In 1908 Marion Cilchrist was murdered in her home; a rather unlikable woman but white, Christian, wealthy, and elderly, so the crime must be solved with the utmost speed - accuracy be damned.
With very little investigating actually going on, the police set their sights on Oscar Slater. Slater was an immigrant and Jewish, so naturally the prime suspect. The book is really commentary on the bigotry of the times (which we know still exists today), and there are many layers to the story on top of it being an excellent historical true crime drama. Slater was the perfect suspect - he made a living as a gambler who lived with a prostitute and may himself run some sort of brothel (which he denied). The one piece of evidence the police had against him was a pawn ticket for a brooch that somewhat matched the description of one stolen from Gilchrist's home during her murder. Slight problem - the pawn ticket was written up a few weeks before the murder. But never mind actual facts; the police continued on their way, railroading Slater by coaching witnesses to identify him, despite the fact he did not remotely fit the descriptions given of the man seen lingering around Gilchrist's home. Even though Slater was clearly innocent, he was found guilty and sentenced to death. A stay of execution was granted and instead Slater found himself on his way to Peterhead Prison for a life of hard labor.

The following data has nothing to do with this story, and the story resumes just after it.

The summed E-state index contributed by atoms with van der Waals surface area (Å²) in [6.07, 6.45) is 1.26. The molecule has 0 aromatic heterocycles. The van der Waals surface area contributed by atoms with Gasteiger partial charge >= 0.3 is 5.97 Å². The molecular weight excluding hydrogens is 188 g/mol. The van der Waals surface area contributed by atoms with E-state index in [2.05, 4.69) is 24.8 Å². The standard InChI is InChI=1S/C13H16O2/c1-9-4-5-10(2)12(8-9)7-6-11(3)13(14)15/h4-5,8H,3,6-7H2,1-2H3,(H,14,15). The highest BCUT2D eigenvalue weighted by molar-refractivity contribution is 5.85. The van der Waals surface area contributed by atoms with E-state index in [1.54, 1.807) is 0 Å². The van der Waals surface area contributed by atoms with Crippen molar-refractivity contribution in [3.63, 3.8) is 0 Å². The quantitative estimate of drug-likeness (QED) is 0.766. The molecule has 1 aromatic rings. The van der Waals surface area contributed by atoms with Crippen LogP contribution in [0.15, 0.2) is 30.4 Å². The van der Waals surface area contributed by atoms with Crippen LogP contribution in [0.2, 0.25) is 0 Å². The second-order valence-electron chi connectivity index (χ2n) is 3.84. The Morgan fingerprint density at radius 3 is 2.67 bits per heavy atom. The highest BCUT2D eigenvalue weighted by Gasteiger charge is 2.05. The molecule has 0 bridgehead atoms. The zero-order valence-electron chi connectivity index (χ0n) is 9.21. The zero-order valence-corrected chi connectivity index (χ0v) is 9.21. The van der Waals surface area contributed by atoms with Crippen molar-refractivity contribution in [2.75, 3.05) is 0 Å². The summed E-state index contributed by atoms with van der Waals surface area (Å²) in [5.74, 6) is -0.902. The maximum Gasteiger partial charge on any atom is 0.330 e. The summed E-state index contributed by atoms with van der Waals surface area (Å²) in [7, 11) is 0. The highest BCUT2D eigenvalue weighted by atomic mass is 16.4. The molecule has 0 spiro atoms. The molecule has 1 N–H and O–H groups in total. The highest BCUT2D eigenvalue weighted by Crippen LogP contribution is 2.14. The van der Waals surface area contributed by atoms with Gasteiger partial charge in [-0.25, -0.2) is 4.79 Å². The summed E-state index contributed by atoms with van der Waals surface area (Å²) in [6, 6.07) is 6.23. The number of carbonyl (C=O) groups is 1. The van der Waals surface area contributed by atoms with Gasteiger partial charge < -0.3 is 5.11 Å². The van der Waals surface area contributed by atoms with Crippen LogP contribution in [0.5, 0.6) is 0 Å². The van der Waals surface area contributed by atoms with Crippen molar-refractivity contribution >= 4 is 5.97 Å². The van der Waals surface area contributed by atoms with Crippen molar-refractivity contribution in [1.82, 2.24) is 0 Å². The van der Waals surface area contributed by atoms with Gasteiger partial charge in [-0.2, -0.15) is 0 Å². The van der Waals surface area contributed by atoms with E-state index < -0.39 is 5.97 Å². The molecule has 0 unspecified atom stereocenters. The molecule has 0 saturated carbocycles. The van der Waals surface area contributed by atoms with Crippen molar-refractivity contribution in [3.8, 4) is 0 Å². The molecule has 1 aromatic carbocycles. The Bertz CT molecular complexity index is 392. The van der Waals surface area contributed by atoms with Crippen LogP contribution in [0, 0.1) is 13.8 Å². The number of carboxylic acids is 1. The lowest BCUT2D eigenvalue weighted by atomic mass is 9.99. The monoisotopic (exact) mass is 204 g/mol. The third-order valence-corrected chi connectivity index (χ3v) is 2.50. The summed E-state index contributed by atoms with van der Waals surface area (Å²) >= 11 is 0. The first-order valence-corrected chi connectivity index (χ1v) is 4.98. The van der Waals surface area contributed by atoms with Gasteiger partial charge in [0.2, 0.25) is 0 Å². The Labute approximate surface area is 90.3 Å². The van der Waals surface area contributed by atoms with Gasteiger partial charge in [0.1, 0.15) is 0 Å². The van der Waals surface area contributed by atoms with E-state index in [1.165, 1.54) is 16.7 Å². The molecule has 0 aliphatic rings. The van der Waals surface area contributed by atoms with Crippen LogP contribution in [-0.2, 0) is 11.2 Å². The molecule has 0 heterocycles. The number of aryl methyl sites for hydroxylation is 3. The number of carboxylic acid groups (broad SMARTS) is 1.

Arthur Conan Doyle took great interest in the case, unsurprisingly but did not actually become involved in solving it until he received a smuggled message from Slater in 1925 - by then Slater had been in prison for nearly twenty years. Still, Conan Doyle saw the gross miscarriage of justice and got to work right away, using the very same methods as his famous protagonist to attempt to solve the murder - and if not solve it, then at least prove Slater's innocence. Conan Doyle was relentless in his pursuit, pouring over every last bit of documentation he could get his hands on - trial transcripts, witness statements, even newspaper accounts. He worked tirelessly to note all the inconsistencies he found, and there were plenty. In the end, he was finally able to win Slater his freedom and the man was released in 1927.
The social commentary here is just a crucial as the crime and trial, because they are wholly intertwined. Slater was a German immigrant and Jewish, so he was someone to be feared. No matter that he was well-traveled and spoke English well, he was still of a lower class and thus had to be a criminal. Even Slater's champion had a rather low opinion of him to start with, referring to him as a blackguard at one point. Even so, Conan Doyle was also a champion of justice reform and his work is the only reason Slater saw freedom once again. Unfortunately Slater did not seem terribly grateful to Conan Doyle and a very public spat made him all the more unsympathetic, even to those who recognized he was innocent, after Conan Doyle's hard work in getting Slater's sentence overturned.
This is an engaging read that I could not put down. Highly recommended.